Traditional Novel
The Mustanger and the Lady by Dusty Richards (Galway Press)
Finalists: The Contractor by James C. Work (Five Star Publishing); News of the World by Paulette Jiles (William Morrow)
Contemporary Novel
 Off the Grid: A Joe Pickett Novel by C.J. Box (G.P. Putnam’s Sons)
Finalists: Jasper Spring by James T. Hughes (Dog Ear Publishing); Hidden Star by Corinne Joy Brown (FriesenPress)
Mass-Market Paperback Novel
 Return to Red River by Johnny D. Boggs (Pinnacle)
Finalists: Widowmaker Jones by Brett Cogburn (Pinnacle); Frontier: Powder River by S.K. Salzer (Pinnacle)
Juvenile Nonfiction
 The Wolves of Currumpaw by William Grill (Flying Eye Books)
Finalists: Entertaining Women: Actresses, Dancers, and Singers in the Old West by Chris Enss (TwoDot); Sissy Bear at the Fort by Holly Arnold Kinney (Fur Trade Press)
Juvenile Fiction
 Trouble Returns: A Ruby & Maude Adventure by Nancy Oswald (Filter Press)
Finalists: The Green Colt: The Adventures of Wilder Good by S.J. Dahlstrom (Paul Dry Books); Saddle Up! by Donna Alice Patton and Emily Chase Smith (Chase Smith Press/Redwood Digital Publishing)
Storyteller (Illustrated Children’s Book)
 Seasons of the Bear: A Yosemite Story by author Ginger Wadsworth and illustrator Daniel San Souci (Yosemite Conservancy)
Finalists: Voices of the Western Frontier by author Sherry Garland and illustrator Julie Dupré Buckner (Pelican); Big Buckaroo Goes to the Special Olympics by author Rachelle “Rocky” Gibbons and illustrator Jason Hutton (Tate Publishing)
Short Nonfiction
Winner: “‘Master of Ceremonies’: The World of Peter Biggs in Civil War-Era Los Angeles” by Kendra Field and Daniel Lynch (Western Historical Quarterly)
Finalists: “Cowboys & Millionaires: How Teddy Roosevelt’s Rough Riders Bonded as Brothers Before Leaving to Fight in the Spanish-American War” by Mark Lee Gardner (True West Magazine); “Touching History: A Grandson’s Memories of Felix Marion Jones and the Massacre at Mountain Meadows” by Will Bagley (Utah Historical Quarterly)
Short Fiction
 “Odell’s Bones” by Troy D. Smith (Cane Hollow Press)
Finalists: “Comanche Camp at Dawn” by Johnny D. Boggs (Giacobbe Fritz Fine Art/Nocona Burgess); “Umpire Colt” by Johnny D. Boggs (High Hill Press)
 “Ain’t A Hermit” by Floyd Beard (self-published, produced by Butch Hause)
Finalists: “Ballad of a Basque Sheepherder: Shaniko, Oregon” by Matt Schumacher (Redbat Books); “Diamonds” by Ann Sochat (TwoDot)
 “Halfway Down The Devil’s Road” by Jim Jones and Allan Chapman (East Mountain Music)
Finalists: “Tularosa Rose” by Doug Figgs and Les Buffham (Slash DC Music); “The Cattleman” by Jeff Posey (Buckskin Friend Music)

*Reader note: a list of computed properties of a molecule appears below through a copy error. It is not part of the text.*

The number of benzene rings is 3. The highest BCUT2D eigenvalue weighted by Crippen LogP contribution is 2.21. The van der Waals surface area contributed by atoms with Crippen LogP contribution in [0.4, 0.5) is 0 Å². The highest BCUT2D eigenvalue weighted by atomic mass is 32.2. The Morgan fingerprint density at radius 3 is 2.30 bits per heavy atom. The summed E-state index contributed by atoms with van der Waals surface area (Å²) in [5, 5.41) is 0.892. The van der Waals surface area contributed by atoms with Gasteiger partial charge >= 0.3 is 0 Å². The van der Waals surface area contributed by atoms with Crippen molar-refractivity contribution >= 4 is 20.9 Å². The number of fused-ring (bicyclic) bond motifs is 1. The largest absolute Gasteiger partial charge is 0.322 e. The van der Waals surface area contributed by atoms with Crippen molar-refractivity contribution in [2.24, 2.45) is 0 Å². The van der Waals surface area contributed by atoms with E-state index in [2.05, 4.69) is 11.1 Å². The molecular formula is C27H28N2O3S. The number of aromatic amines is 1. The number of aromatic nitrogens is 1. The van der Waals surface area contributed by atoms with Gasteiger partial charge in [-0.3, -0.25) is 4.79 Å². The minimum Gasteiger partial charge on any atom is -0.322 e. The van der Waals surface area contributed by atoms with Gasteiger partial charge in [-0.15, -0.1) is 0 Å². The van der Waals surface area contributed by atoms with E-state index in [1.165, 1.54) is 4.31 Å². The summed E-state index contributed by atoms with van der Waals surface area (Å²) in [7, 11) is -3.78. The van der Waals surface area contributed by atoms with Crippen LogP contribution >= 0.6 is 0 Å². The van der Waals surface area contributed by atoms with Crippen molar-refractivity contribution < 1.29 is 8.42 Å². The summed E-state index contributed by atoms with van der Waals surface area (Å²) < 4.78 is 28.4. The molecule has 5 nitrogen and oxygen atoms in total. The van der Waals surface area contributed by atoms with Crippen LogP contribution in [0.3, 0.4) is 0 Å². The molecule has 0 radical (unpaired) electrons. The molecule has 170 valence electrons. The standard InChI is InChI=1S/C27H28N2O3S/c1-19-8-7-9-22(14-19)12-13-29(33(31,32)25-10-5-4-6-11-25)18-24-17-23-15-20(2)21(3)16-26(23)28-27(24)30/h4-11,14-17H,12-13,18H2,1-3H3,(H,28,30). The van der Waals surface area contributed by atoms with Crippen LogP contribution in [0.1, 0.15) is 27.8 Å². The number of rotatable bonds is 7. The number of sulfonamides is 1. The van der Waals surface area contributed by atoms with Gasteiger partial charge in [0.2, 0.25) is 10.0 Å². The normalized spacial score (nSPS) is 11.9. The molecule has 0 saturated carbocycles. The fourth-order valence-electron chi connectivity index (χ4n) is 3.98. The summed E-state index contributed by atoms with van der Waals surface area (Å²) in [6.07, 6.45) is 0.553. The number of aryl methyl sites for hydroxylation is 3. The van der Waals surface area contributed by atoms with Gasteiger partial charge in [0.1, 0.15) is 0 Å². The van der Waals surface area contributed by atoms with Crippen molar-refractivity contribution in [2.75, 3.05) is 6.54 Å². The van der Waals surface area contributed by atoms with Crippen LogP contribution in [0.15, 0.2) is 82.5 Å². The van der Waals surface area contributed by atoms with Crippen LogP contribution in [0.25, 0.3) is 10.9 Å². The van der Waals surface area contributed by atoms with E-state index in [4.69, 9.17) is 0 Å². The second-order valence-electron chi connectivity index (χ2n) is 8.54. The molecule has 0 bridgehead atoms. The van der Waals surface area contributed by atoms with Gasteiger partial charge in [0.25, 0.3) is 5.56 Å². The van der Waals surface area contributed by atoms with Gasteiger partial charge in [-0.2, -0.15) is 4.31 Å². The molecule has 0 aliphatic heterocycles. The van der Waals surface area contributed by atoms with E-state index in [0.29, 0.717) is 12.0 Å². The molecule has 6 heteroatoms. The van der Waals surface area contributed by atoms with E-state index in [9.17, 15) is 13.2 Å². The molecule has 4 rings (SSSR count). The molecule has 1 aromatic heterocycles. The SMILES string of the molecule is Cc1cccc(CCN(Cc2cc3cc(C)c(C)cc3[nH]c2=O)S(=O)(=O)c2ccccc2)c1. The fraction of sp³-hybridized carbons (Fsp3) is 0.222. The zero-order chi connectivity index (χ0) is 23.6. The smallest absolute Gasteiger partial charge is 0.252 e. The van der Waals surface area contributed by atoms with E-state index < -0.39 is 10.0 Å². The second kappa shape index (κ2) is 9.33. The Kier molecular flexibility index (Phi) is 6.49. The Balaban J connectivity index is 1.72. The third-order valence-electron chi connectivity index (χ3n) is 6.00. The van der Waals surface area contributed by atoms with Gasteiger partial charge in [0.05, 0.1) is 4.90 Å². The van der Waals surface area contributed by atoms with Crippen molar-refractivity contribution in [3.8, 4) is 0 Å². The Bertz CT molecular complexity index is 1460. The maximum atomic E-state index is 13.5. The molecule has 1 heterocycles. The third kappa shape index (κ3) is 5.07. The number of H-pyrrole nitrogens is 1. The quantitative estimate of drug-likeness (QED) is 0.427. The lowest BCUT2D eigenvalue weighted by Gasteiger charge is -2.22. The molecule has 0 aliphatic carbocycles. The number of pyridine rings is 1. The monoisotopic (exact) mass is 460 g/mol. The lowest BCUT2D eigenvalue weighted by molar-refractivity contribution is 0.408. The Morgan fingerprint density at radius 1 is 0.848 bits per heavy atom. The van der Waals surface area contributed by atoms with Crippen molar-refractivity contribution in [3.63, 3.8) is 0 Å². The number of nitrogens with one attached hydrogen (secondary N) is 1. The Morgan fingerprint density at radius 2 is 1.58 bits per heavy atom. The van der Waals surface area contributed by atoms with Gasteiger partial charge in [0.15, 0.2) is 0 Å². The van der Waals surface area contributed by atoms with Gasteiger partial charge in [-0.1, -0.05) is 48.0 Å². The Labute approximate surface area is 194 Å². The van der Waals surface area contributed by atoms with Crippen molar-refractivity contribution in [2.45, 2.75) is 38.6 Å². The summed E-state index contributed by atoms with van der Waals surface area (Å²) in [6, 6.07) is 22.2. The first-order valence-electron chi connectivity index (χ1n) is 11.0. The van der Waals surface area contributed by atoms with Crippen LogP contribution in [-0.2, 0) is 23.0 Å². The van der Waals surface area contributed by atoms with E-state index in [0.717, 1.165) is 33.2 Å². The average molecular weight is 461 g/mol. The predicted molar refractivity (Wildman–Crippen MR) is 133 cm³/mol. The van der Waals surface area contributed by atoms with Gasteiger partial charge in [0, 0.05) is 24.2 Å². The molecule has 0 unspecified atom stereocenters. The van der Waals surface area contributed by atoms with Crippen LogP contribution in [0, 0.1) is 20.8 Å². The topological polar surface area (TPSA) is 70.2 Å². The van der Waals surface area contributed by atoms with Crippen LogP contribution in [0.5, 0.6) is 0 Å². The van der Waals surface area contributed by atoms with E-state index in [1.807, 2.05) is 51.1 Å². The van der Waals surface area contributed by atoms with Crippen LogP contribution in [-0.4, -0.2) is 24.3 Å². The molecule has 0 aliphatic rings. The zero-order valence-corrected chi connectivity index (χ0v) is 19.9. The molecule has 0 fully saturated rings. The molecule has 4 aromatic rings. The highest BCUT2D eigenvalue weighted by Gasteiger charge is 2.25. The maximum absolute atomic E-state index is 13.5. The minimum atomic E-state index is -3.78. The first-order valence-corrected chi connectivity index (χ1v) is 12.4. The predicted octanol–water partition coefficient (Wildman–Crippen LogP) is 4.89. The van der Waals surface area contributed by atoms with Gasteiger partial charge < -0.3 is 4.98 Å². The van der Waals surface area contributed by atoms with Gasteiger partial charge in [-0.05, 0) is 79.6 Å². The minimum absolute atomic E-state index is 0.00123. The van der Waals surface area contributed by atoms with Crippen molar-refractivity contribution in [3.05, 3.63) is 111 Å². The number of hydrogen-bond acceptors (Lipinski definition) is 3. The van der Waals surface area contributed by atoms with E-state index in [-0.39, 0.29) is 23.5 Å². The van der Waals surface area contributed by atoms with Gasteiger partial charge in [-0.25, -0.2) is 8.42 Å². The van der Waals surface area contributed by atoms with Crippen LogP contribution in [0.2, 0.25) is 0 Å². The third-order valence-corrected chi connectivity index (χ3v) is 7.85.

Drama Screenplay
 Hell Or High Water by Taylor Sheridan (Film 44/OddLot Entertainment/Sidney Kimmel Entertainment/CBS Films)
Finalist: Desierto by Jonas Cuaron and Mateo Garcia (Esperanto Kino/ Itaca Films/CG Cinéma/STX Entertainment)
Documentary Script
 The Drift: An American Cattle Drive by Geoff O’Gara (The Content Lab)
First Nonfiction Book
 The Fire Line: The Story of the Granite Mountain Hotshots and One of the Deadliest Days in American Firefighting by Fernanda Santos (Flatiron Books)
First Novel
 Jasper Spring by James T. Hughes (Dog Ear Publishing)

The western is even represented in new media, with several podcasts that western fans will find enoyable. So take a seat around the virtual campfire and check out Voices of the West . Another show which I enjoy is Westerns with Dad , in which father and son team, John and Scott Bernhard watch and talk about classic western movies. A recent episode that I very much enjoyed compared the John Wayne True Grit with the Cohen's remake. Another great podcast is Hellbent for Letterbox, which again focuses on western movies and is hosted by Paxton Holly and Michael May. There are also scores of podcasts that present Old Time Radio westerns but one I would urge you all to try is TimesPastWesterns - this particular podcasts cherry picks the best of old time radio for our western pleasures.

So this long dead genre seems to be very much alive and kicking, and no doubt the next classic western is just around the corner. So saddle up, there's plenty out there to enjoy.

Sunday 10 December 2017

BOOK REVIEW: Darkside Belinda Bauer

This book is a sort of sequel to Black Lands, which I raved about, but it was not in the same league. It's not a bad book, far from it but it seemed disjointed to me and I'd guessed who the killer was by the half way point - it starts out very well but it's nowhere near as dark as Black Lands and on times trends in cozy crime territory. And that to me was a problem when I was reading - I like cozy crime but this story seemed to want to be dark psychological thriller and cozy crime at the same time and I just didn't find it as compelling as the other books I've read by the author. There is a another book that follows on from this one, Finders Keepers and I'm starting that one immediately, but only because I know how good the author is having read two of her other titles. If Dark Side had been the first book I'd read by this author then I probably wouldn't contimue.